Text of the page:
• EXIT LEVEL OUTCOMES 
    On achieving this qualification, the learner will:

    1. Design and implement an integrated development planning process.
    2. Conduct strategic and integrated development planning.
    3. Implement and monitor sustainable municipal integrated development planning programmes and processes.
    4. Evaluate efficacy of Integrated Development Planning programmes and processes.
    5. Facilitate events/meetings/actions for development. 

    ASSOCIATED ASSESSMENT CRITERIA 
    1.
  • An integrated development plan is outlined for a specific municipal area.
  • Key development priorities and agendas are identified and designed within resources constraints informed by a local, district wide, provincial and national strategic analysis and policy context.
  • The legal principles underlying the concepts of 'developmental local government' and 'integrated development planning' are carefully considered for governance in a municipal area.
  • The impact of policy implications are considered in designing an integrated development planning process.
  • A set of engagement and participation processes, systems and events are utilised to ensure support for the integrated development planning process.

    2.
  • Proposals for strategic agenda's are drawn up to address key municipal development challenges in an integrated and sustainable manner.
  • Strategic development plans are drawn up for the short, medium and long requirements of sustainable integrated development.
  • Municipal budgets are designed in line with strategic agenda.
  • The implementation of strategies and strategic programmes and interventions are assessed and supported in a proactive manner.

    3.
  • The relevant institutional and governance arrangements and structures are established to develop, monitor and review the Integrated Development Plan.
  • The various role players required to take par in and implement the IDP process are capacitated through a facilitative process.
  • Synergy between the integrated development plan in a municipality, the organizational structure, and the relevant human and other resources are ensured to ensure that the IDP is effectively implemented.
  • Muncipal budgets are drawn up and utilised to monitor achievement of IDP objectives from a financial perspective.

    4.
  • The progress towards the achievement of targets and projects set out in strategic plans are monitored and reported on a quarterly and annual basis.
  • Appropriate and timeous recommendations and revisions are made to improve the effectiveness and efficiency of the integrated development planning processes to ensure sustainable development.
  • Integrated development planning processes are assessed to ensure compliance to governance principles.
  • Engagement processes to ensure input and commitment to Integrated Development Planning programmes are assessed to determine efficacy of communications and participative strategies.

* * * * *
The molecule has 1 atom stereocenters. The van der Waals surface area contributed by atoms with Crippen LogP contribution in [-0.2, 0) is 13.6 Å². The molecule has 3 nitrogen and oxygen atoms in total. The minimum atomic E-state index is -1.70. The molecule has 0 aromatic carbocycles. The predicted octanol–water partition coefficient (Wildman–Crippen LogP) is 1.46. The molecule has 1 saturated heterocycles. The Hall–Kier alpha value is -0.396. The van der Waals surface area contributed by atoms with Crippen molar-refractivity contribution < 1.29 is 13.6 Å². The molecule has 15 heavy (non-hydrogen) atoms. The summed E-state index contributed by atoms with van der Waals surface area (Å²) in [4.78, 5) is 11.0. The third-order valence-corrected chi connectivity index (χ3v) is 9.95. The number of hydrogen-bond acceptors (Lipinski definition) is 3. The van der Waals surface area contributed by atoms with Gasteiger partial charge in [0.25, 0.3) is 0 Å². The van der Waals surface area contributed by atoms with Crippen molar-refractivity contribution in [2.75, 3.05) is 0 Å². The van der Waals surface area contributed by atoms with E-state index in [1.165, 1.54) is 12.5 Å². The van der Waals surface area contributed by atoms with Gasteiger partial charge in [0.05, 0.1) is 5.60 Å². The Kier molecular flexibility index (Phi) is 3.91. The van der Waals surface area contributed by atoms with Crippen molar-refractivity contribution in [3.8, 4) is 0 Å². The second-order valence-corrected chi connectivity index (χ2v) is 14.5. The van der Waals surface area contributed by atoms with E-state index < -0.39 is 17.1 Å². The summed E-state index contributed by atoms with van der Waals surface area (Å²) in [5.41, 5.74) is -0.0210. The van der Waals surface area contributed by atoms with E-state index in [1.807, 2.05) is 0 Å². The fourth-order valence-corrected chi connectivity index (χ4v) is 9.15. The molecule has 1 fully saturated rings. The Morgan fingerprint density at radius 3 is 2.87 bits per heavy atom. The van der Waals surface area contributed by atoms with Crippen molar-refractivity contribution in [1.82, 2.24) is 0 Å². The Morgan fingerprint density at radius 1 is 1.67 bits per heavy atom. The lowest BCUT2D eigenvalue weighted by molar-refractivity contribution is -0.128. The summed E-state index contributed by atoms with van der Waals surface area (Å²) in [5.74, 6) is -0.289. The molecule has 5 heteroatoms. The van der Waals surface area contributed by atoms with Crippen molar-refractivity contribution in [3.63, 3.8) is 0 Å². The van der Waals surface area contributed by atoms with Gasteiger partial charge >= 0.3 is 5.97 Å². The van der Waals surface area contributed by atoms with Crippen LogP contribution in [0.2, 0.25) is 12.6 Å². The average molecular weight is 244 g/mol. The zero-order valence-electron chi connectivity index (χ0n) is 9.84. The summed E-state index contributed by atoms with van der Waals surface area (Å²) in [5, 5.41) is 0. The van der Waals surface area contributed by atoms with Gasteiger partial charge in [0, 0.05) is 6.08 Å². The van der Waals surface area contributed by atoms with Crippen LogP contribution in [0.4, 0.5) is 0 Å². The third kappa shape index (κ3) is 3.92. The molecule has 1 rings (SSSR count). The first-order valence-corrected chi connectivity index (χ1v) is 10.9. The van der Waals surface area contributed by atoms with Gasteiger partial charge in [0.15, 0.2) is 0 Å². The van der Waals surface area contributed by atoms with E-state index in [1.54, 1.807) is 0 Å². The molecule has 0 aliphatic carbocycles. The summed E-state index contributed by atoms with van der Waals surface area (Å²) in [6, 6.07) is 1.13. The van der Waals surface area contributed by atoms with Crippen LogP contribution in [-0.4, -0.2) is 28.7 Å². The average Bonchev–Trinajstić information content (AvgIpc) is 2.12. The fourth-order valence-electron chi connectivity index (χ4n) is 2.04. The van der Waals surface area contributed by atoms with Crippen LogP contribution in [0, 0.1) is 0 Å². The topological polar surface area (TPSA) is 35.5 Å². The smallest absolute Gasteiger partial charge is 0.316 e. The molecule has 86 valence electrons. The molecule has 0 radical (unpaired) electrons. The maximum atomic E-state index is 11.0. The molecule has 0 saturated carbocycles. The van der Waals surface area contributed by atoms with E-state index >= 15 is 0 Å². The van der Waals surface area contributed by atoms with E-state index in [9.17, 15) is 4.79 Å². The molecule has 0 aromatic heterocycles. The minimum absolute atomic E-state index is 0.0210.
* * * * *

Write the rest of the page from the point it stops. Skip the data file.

5.
  • The elements of developmental facilitation are their interconnections are defined to ensure that facilitated events are customised appropriately.
  • Facilitated events are prepared and follow up procedures put in place to ensure the implementation of post-event action plans.
  • Group dynamics, cultural diversity and potential conflict areas are considered when conducting facilitated events.
  • An appropriate toolbox of procedures are utilised to ensure that facilitated event achieves objectives of sustainable development.
  • Facilitated events are monitored and evaluated and recommendations made for any areas of remediation.

    Integrated assessment

    Because assessment practices must be open, transparent, fair, valid, and reliable and ensure that no learner is disadvantaged in any way whatsoever, an integrated assessment approach is incorporated into the Qualification.

    Learning, teaching and assessment are inextricably lined. Whenever possible, the assessment of knowledge, skills, attitudes and values shown in the unit standards should be integrated.

    Assessment of the communication, language, literacy and strategic analysis and planning competencies should be conducted in conjunction with other aspects and should use authentic municipal development contexts wherever possible.

    A variety of methods must be used in assessment and tools and activities must be appropriate to the context in which the learner is working. Where it is not possible to assess the learner in the workplace or on-the-job, simulations, case studies, role-plays and other similar techniques should be used to provide a context appropriate to the assessment.

    The term 'Integrated Assessment' implies that theoretical and practical components should be assessed together. During integrated assessments the assessor should make use of formative and summative assessment methods and assess combinations of practical, applied, foundational and reflective competencies.

    Assessors and moderators should make use of a range of formative and summative assessment methods. Assessors should assess and give credit for the evidence of learning that has already been acquired through formal, informal and non-formal learning and work experience.

    Assessment should ensure that all specific outcomes, embedded knowledge and critical cross-field outcomes are evaluated. The assessment of the critical cross-field outcomes should be integrated with the assessment of specific outcomes and embedded knowledge. 

  • INTERNATIONAL COMPARABILITY 
    Local municipalities in South Africa have to use "integrated development planning" as a method to plan future development in their areas. Whilst the concept and processes have been given a specific South African flavour and historical urgency, planning concepts are ubiquitous and training in planning and development for local government are well established internationally.